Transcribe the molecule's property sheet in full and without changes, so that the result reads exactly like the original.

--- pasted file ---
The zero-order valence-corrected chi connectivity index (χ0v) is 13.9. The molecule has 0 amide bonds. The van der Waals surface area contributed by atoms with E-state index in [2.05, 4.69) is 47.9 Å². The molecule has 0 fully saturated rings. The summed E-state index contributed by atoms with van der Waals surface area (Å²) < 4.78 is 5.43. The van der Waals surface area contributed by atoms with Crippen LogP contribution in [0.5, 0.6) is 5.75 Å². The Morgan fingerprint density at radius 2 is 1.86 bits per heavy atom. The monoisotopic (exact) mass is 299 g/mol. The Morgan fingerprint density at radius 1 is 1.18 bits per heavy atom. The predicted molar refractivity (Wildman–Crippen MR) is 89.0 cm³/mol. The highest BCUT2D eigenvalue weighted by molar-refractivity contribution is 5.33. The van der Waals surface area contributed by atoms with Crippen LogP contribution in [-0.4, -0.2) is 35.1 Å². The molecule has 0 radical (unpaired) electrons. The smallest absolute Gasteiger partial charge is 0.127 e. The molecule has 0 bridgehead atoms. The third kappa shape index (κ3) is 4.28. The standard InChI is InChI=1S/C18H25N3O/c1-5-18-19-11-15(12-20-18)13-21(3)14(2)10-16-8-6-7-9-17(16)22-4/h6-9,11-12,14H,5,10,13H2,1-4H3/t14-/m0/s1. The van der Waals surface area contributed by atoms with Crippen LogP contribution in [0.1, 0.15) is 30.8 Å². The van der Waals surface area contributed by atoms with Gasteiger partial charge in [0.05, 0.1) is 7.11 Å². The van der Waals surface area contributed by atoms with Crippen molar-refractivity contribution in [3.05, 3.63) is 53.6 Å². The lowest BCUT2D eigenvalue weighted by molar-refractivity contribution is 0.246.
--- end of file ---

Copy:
The zero-order valence-corrected chi connectivity index (χ0v) is 13.9. The molecule has 0 amide bonds. The van der Waals surface area contributed by atoms with E-state index in [2.05, 4.69) is 47.9 Å². The molecule has 0 fully saturated rings. The summed E-state index contributed by atoms with van der Waals surface area (Å²) < 4.78 is 5.43. The van der Waals surface area contributed by atoms with Crippen LogP contribution in [0.5, 0.6) is 5.75 Å². The Morgan fingerprint density at radius 2 is 1.86 bits per heavy atom. The monoisotopic (exact) mass is 299 g/mol. The Morgan fingerprint density at radius 1 is 1.18 bits per heavy atom. The predicted molar refractivity (Wildman–Crippen MR) is 89.0 cm³/mol. The highest BCUT2D eigenvalue weighted by molar-refractivity contribution is 5.33. The van der Waals surface area contributed by atoms with Crippen LogP contribution in [-0.4, -0.2) is 35.1 Å². The molecule has 0 radical (unpaired) electrons. The smallest absolute Gasteiger partial charge is 0.127 e. The molecule has 0 bridgehead atoms. The third kappa shape index (κ3) is 4.28. The standard InChI is InChI=1S/C18H25N3O/c1-5-18-19-11-15(12-20-18)13-21(3)14(2)10-16-8-6-7-9-17(16)22-4/h6-9,11-12,14H,5,10,13H2,1-4H3/t14-/m0/s1. The van der Waals surface area contributed by atoms with Crippen LogP contribution in [0.1, 0.15) is 30.8 Å². The van der Waals surface area contributed by atoms with Gasteiger partial charge in [0.05, 0.1) is 7.11 Å². The van der Waals surface area contributed by atoms with Crippen molar-refractivity contribution in [3.05, 3.63) is 53.6 Å². The lowest BCUT2D eigenvalue weighted by molar-refractivity contribution is 0.246.